Douglas B. Johnson, MD, on Melanoma: Clinical Trials Update on PD-1 and CTLA-4 Blockade
ASCO20 Virtual Scientific Program
Douglas B. Johnson, MD, of Vanderbilt University Medical Center, discusses three important melanoma abstracts: the need for more than two doses of nivolumab plus ipilimumab in combination immunotherapy; antitumor activity for low-dose ipilimumab with pembrolizumab after disease progression on PD-1 antibodies; and ipilimumab alone or in combination with anti–PD-1 therapy for metastatic disease resistant to PD-1 monotherapy (Abstracts 10003, 10004, and 10005).
David C. Fajgenbaum, MD, MBA, of the University of Pennsylvania, who trained as an oncologist, summarizes his opening lecture, a dramatic story of his battle against Castleman, a disease of the lymph nodes, his multiple near-death experiences, and the path that led him to develop a cooperative research effort making a difference for him and other patients with this idiopathic orphan illness.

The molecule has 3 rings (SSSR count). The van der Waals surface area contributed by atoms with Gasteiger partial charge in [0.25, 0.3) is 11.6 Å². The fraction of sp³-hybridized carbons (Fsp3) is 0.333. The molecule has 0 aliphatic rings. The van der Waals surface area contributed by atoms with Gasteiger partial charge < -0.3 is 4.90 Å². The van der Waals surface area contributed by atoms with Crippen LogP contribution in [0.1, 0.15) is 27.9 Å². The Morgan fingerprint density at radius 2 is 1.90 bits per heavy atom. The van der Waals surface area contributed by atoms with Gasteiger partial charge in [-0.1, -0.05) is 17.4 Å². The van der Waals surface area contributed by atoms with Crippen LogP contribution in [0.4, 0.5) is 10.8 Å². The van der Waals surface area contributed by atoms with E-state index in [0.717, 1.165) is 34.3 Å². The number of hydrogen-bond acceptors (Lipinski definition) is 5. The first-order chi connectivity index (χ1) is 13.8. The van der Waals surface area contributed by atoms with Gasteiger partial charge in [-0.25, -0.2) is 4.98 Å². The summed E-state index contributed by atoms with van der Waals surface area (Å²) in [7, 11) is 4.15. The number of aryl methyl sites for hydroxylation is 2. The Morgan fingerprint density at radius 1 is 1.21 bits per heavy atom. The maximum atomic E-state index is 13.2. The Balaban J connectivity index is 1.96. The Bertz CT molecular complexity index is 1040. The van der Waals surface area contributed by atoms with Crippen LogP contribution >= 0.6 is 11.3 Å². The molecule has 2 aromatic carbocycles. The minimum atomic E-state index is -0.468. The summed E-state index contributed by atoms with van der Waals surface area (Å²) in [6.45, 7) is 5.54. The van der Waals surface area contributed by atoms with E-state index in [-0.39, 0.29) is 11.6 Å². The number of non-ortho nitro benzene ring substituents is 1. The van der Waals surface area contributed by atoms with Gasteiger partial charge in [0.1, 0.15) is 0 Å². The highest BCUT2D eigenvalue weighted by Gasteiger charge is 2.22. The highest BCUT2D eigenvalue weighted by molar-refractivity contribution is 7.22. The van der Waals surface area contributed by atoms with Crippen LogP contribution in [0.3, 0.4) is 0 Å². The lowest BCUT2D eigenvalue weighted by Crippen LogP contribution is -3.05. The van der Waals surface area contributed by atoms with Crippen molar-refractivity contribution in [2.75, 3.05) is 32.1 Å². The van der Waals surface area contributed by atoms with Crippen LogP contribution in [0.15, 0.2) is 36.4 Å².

Howard A. Burris III, MD, FACP, FASCO, Immediate Past President of ASCO and current Society Board Chair, talks about how the meeting went, with its record-breaking attendance and new format.
Richard L. Schilsky, MD, Chief Medical Officer of ASCO, talks about some of the most important and practice-changing findings presented this year at the ASCO20 Virtual Scientific Program, including the use of targeted and immunotherapies in earlier lines of therapy, where they have made a significant impact.
Reshma Jagsi, MD, DPhil, of the University of Michigan, and Narjust Duma, MD, of the University of Wisconsin Carbone Cancer Center, discuss the state of diversity in the hematology-oncology workforce, mechanisms that lead to inequities, promising interventions, and where the field should go next (Abstract 11000).
Meletios A. Dimopoulos, MD, of the University of Athens, discusses phase III results from the BOSTON trial, which showed that once-weekly selinexor, bortezomib, and dexamethasone significantly improved progression-free survival and overall response rates compared with twice-weekly bortezomib and dexamethasone in patients previously treated for multiple myeloma (Abstract 8501).